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United States Department of Agriculture

Agricultural Research Service

Title: Relationship of Soil Respiration to Crop and Landscape in the Walnut Creek Watershed

Authors
item Parkin, Timothy
item Kaspar, Thomas
item Senwo, Z - ALABAMA A&M UNIVERSITY
item Prueger, John
item Hatfield, Jerry

Submitted to: Journal of Hydrometeorology
Publication Type: Peer Reviewed Journal
Publication Acceptance Date: April 5, 2005
Publication Date: December 15, 2005
Citation: Parkin, T.B., Kaspar, T.C., Senwo, Z., Prueger, J.H., Hatfield, J.L. 2005. Relationship of soil respiration to crop and landscape in the Walnut Creek watershed. Journal of Hydrometeorology. 6(6):812-824.

Interpretive Summary: Recently, there has been concern about increasing levels of greenhouse gases, such as carbon dioxide, in the atmosphere and the contribution of these gases to global warming. This has fostered an interest in ways to reduce atmospheric concentrations of carbon dioxide. Increasing the storage or sequestration of carbon dioxide in soil, in the form of organic carbon, has been suggested as a method for reducing atmospheric carbon dioxide. Plants fix carbon dioxide into organic carbon compounds through the process of photosynthesis; however, when this organic carbon is added to the soil bacteria and other microorganisms, soil can convert this organic carbon back into carbon dioxide through the process called respiration. Therefore, in order to better understand how soil carbon storage may be accomplished it is necessary to understand soil carbon dynamics. This study was done to measure the release of carbon dioxide via the respiration process from soil under corn/soybean agricultural crop production in central Iowa. Specifically, we investigated where soil respiration was dependant upon the type of soil and where the soil was located in the landscape. We found that landscape position was not a good predictor of how much carbon dioxide was released by soil repiration, but that the type of crop (either corn or soybeans) had a greater influence on soil respiration. These studies contribute to our understanding of soil carbon dynamics. This information will be useful to policy makers and farmers in deciding which types of agircultural management techniques will increase carbon dioxide storage in soils.

Technical Abstract: Soil repiration is an important component of the carbon dynamics of terrestrial ecosystems. Many factors exert controls on soil repiration, including, temperature, soil water content, organic matter, soil texture, and plant root activity. This study was conducted to quantify soil respiration in the Walnut Creek Watershed in Central Iowa, and to invstigate the factors important in controlling this process. Six agricultural fields were identified for this investigation. Three of the fields were cropped with soybean (Glycine max (L.) Merr.) and three cropped with corn (Zea mays L.). Within each field soil respiration was measured at nine locations, with each location corresponding to one of the three general landscape element designations (summit, side-slope, and depression). Soil respiration was measured measured using a portable vented chamber connected to an infrared gas analyzer. Soil temperature measurements (5 cm depth) were performed and used to account for diurnal effects of temperature on respiration. Soil samples were collected at each location for measurement of soil water content, pH, texture, microbial biomass, and respiration potential. Field respiration rates did not show a significant landscape effect; however, there was a crop effect with respiration from the corn fields averaging 37.5 g CO2 m**-2 d**-1 vs. an average respiration of 13.1 g CO2 m**-2 d**-1 in the soybean fields. In contrast, the respiration potential of soils measured in the laboratory shows a significant landscape effect and an insignificant but cropping system effect. Similar relationships were observed for soil organic carbon and microbial biomass. These results indicate that plant root respiration in the field is a dominant component of soil respiration. In addition, correlation analyses indicate that corn roots may be more important that soybean roots in their contribution to surface CO2 flux.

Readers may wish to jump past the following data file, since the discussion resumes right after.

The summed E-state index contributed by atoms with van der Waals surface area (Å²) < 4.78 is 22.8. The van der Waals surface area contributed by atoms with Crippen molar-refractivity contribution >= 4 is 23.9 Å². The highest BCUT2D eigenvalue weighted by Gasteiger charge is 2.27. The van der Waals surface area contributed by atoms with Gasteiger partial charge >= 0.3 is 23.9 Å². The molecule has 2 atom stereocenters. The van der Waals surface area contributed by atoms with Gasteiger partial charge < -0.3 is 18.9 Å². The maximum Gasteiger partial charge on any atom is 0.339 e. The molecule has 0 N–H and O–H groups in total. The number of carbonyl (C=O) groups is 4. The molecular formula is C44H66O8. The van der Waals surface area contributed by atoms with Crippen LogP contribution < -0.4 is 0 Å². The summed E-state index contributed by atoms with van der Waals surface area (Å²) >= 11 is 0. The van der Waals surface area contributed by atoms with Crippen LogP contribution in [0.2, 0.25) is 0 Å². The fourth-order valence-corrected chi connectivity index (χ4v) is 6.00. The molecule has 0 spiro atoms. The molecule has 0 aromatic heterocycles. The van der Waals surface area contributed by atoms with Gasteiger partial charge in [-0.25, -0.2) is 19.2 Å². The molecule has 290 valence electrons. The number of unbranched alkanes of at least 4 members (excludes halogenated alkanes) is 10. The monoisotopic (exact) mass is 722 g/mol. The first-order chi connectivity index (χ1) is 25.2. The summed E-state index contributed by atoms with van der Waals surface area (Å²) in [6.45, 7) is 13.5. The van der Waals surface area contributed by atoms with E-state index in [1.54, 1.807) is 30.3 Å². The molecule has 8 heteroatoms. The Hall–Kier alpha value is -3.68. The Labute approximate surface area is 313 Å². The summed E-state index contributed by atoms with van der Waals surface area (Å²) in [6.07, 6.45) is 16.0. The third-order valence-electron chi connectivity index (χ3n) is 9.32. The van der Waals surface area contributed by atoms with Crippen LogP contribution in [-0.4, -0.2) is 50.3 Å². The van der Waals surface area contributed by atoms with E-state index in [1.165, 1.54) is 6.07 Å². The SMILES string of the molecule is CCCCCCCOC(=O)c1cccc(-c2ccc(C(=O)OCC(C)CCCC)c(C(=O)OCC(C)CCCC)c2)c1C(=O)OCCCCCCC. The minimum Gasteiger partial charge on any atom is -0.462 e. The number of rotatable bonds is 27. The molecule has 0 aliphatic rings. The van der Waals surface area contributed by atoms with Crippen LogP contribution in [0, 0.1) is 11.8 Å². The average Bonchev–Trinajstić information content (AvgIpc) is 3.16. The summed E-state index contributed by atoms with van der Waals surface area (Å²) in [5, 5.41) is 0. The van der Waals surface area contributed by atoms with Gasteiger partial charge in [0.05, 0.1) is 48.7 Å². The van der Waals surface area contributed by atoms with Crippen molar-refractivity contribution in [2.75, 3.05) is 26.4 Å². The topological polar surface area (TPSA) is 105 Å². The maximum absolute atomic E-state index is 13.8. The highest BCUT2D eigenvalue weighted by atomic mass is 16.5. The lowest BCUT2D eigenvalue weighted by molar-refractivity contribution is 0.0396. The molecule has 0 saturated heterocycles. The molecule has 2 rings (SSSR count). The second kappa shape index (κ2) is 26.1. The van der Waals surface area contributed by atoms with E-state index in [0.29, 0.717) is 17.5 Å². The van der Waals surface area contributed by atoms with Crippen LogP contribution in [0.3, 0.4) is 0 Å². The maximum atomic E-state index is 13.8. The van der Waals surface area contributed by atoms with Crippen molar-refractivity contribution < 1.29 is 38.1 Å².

Last Modified: 10/24/2014
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